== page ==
Green Matters | A Local Look: Bayview Hunters Point


Atessa Anoshiravani '23

Industrial cranes disrupt the horizon of the San Francisco Bay.

This is the second installment of Green Matters, a column about climate change and its impacts. Find the first article here.

The San Francisco Bay Area, although often seeming removed from the present impacts of climate change, is in fact already facing some dire consequences. From poor air quality to toxic waste, global warming is staring us in the face. 

In one neighborhood in particular, an industrial environmental footprint means a microcosm of exacerbated health and equity impacts.

For Bayview Hunters Point, in the southeastern corner of San Francisco, “climate change” is synonymous with many current struggles. Many parts of the historically industrial neighborhood were not even actual land before the 1900s. Hunters Point Naval Shipyard, Candlestick Park, the estuary formed by Islais and Precita Creeks, and Heron’s Head Park all used to be part of the Bay, but throughout the 20th century were filled by construction projects using rocks and sand from nearby Potrero Hill.

From 1945-1974, Hunters Point was used as a shipyard, and during that time also housed the Naval Radiological Defense Laboratory. The NRDL engaged in a variety of radioactivity tests, including injecting animals with radioactive materials. The Navy contaminated the area with radioactive and chemically dangerous pollutants, leaving a legacy of generational health inequities for the local community and a trail of monetary shortcuts with damaging repercussions.

Among their activities, “Operation Crossroads” involved detonating two nuclear bombs in the Pacific, and then docking the Navy ships that had absorbed radiation from the detonations back at BVHP to be cleansed of radiation with sandblasting. Leftover fuel on the ships, still radioactive, was burned on the site, and the ships (unsalvageable) were later sunk at the Farallon Islands.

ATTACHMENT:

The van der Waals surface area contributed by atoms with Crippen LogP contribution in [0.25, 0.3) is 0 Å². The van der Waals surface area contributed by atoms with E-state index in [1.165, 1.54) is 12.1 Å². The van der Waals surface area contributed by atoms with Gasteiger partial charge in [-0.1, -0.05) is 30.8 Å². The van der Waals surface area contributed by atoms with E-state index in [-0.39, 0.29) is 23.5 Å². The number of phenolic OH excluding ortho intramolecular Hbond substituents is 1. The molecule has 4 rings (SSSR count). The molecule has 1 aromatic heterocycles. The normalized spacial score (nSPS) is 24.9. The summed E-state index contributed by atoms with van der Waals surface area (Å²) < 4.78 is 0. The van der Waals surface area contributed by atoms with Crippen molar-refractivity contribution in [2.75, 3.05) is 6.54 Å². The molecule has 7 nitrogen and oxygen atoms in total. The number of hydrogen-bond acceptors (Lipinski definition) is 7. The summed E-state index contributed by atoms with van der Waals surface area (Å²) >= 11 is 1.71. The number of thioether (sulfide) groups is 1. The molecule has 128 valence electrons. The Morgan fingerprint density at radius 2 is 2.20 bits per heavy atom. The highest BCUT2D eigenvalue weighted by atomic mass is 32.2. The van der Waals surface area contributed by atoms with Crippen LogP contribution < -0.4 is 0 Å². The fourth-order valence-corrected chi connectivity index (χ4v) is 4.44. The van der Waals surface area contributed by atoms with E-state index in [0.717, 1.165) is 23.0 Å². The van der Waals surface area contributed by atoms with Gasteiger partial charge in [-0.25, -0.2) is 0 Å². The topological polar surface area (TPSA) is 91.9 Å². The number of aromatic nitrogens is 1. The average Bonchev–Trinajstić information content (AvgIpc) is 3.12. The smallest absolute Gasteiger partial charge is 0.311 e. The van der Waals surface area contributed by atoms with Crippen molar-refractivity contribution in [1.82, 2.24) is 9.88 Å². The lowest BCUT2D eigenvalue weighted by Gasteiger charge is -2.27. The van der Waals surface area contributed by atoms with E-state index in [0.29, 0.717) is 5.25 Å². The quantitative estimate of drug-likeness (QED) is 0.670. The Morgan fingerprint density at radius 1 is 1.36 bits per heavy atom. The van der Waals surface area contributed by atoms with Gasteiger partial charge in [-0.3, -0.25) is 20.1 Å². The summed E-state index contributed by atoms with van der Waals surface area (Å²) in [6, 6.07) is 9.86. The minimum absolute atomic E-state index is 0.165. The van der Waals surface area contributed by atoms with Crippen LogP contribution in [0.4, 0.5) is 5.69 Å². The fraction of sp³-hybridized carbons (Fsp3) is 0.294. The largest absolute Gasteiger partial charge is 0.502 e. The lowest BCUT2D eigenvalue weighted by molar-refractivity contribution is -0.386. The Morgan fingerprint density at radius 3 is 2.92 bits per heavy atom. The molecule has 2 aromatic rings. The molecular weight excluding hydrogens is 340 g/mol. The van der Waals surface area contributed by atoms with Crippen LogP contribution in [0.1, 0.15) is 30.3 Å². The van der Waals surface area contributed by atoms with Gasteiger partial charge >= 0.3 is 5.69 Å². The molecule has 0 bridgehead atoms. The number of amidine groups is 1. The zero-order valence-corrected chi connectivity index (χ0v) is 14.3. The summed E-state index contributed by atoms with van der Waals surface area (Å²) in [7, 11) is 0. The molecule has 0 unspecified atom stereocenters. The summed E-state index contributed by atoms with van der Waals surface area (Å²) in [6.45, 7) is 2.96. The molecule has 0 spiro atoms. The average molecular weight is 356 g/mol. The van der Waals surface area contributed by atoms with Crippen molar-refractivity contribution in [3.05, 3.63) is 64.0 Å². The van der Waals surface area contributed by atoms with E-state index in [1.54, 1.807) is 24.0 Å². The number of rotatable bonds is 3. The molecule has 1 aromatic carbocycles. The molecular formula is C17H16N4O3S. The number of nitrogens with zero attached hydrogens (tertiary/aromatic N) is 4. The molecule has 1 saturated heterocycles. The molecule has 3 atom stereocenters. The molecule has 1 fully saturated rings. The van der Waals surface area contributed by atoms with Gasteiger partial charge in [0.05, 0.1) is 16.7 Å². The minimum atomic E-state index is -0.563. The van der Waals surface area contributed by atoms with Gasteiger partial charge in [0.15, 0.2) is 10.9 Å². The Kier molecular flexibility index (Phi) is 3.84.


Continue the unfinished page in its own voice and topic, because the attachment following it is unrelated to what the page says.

Today, and since 1989, the shipyard is an EPA Superfund Site. The Navy was charged with cleanup, but Tetra Tech, the group hired to oversee the decontamination, falsified soil samples, concealing the true toxicity of the land. Bordering the Bayview neighborhood housing roughly 35,000 people, these contaminants do not remain without cost. Community groups continue to fight for Tetra Tech and the Navy to be held responsible, and for action to truly decontaminate the area, often with little success. 

This may be in part due to the demographic makeup of the neighborhood. It is 80% people of color, and due to racist housing policies following the second World War, is home to the largest population of Black individuals in all of San Francisco. Bayview Hunters Point, as it seems, is a case of severe environmental racism. Especially taking into account the significantly more thorough and honest cleanup of other contaminated but more affluent San Francisco neighborhoods.

With all of this in mind, let’s turn to sea level rise. 

By 2050, some projections estimate a water level rise of nearly two feet in the Bay Area. For the Bayview area, the most pressing threat posed by sea level rise is the spread of these buried contaminants: as water rises, so will groundwater, which will further disperse the dangerous chemicals.

As water level averages rise, so will the highest high tides and storm surges, increasing the risk of contaminated sites flooding. Because so much radioactive waste has been left or buried along the shoreline, it is especially threatening. Even worse, groundwater near the shore will rise with sea levels, mobilizing contaminants that would otherwise remain stationary in the soil. These contaminants could spread and damage nearby infrastructure or interact with other chemicals remaining in the ground.

Presently, Bayview residents face significantly higher rates of cancer and asthma than other parts of the City, along with other health consequences. Should we continue to turn a blind eye on this decades-old issue, the inequalities will only further exacerbate the challenges the low-income, POC community faces. 

The practice of burying waste, of leaving it near communities with fewer means to fight and win legal battles, is unsustainable in the long term. From now on, humans need to find more effective ways to prevent contamination threats like that of Bayview Hunters Point before the fact, and to fully clean up without taking shortcuts for short-term economic gains.